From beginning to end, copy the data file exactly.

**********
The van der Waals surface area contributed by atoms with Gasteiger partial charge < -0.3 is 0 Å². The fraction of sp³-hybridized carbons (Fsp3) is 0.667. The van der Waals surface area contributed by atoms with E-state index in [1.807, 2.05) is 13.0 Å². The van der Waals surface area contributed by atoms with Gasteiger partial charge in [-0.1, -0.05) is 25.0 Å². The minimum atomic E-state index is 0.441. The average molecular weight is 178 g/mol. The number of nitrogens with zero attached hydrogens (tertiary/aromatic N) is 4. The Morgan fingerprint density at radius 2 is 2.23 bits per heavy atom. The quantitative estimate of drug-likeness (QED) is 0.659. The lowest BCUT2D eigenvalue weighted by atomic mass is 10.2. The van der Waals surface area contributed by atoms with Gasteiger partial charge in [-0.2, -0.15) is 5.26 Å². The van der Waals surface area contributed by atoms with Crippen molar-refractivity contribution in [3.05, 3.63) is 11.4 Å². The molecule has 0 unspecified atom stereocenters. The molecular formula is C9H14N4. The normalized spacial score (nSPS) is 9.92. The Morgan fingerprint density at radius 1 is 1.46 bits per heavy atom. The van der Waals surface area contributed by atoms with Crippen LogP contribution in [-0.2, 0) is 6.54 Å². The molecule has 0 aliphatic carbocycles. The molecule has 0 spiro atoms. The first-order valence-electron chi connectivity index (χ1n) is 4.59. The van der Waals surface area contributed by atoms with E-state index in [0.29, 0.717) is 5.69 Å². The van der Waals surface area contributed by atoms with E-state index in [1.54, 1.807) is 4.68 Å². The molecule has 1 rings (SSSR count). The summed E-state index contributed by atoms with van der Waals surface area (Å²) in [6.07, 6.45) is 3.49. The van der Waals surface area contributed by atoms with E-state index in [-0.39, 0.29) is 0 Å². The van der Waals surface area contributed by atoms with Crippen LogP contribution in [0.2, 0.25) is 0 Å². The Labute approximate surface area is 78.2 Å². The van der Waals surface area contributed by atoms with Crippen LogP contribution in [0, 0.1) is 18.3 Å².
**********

The van der Waals surface area contributed by atoms with Gasteiger partial charge < -0.3 is 0 Å². The fraction of sp³-hybridized carbons (Fsp3) is 0.667. The van der Waals surface area contributed by atoms with E-state index in [1.807, 2.05) is 13.0 Å². The van der Waals surface area contributed by atoms with Gasteiger partial charge in [-0.1, -0.05) is 25.0 Å². The minimum atomic E-state index is 0.441. The average molecular weight is 178 g/mol. The number of nitrogens with zero attached hydrogens (tertiary/aromatic N) is 4. The Morgan fingerprint density at radius 2 is 2.23 bits per heavy atom. The quantitative estimate of drug-likeness (QED) is 0.659. The lowest BCUT2D eigenvalue weighted by atomic mass is 10.2. The van der Waals surface area contributed by atoms with Gasteiger partial charge in [-0.2, -0.15) is 5.26 Å². The van der Waals surface area contributed by atoms with Crippen molar-refractivity contribution in [3.05, 3.63) is 11.4 Å². The molecule has 0 unspecified atom stereocenters. The molecular formula is C9H14N4. The normalized spacial score (nSPS) is 9.92. The Morgan fingerprint density at radius 1 is 1.46 bits per heavy atom. The van der Waals surface area contributed by atoms with Crippen LogP contribution in [-0.2, 0) is 6.54 Å². The molecule has 0 aliphatic carbocycles. The molecule has 0 spiro atoms. The first-order valence-electron chi connectivity index (χ1n) is 4.59. The van der Waals surface area contributed by atoms with E-state index in [0.29, 0.717) is 5.69 Å². The van der Waals surface area contributed by atoms with E-state index in [1.54, 1.807) is 4.68 Å². The molecule has 1 rings (SSSR count). The summed E-state index contributed by atoms with van der Waals surface area (Å²) in [6.07, 6.45) is 3.49. The van der Waals surface area contributed by atoms with E-state index in [-0.39, 0.29) is 0 Å². The van der Waals surface area contributed by atoms with Crippen LogP contribution in [0.2, 0.25) is 0 Å². The Labute approximate surface area is 78.2 Å². The van der Waals surface area contributed by atoms with Crippen LogP contribution in [0, 0.1) is 18.3 Å².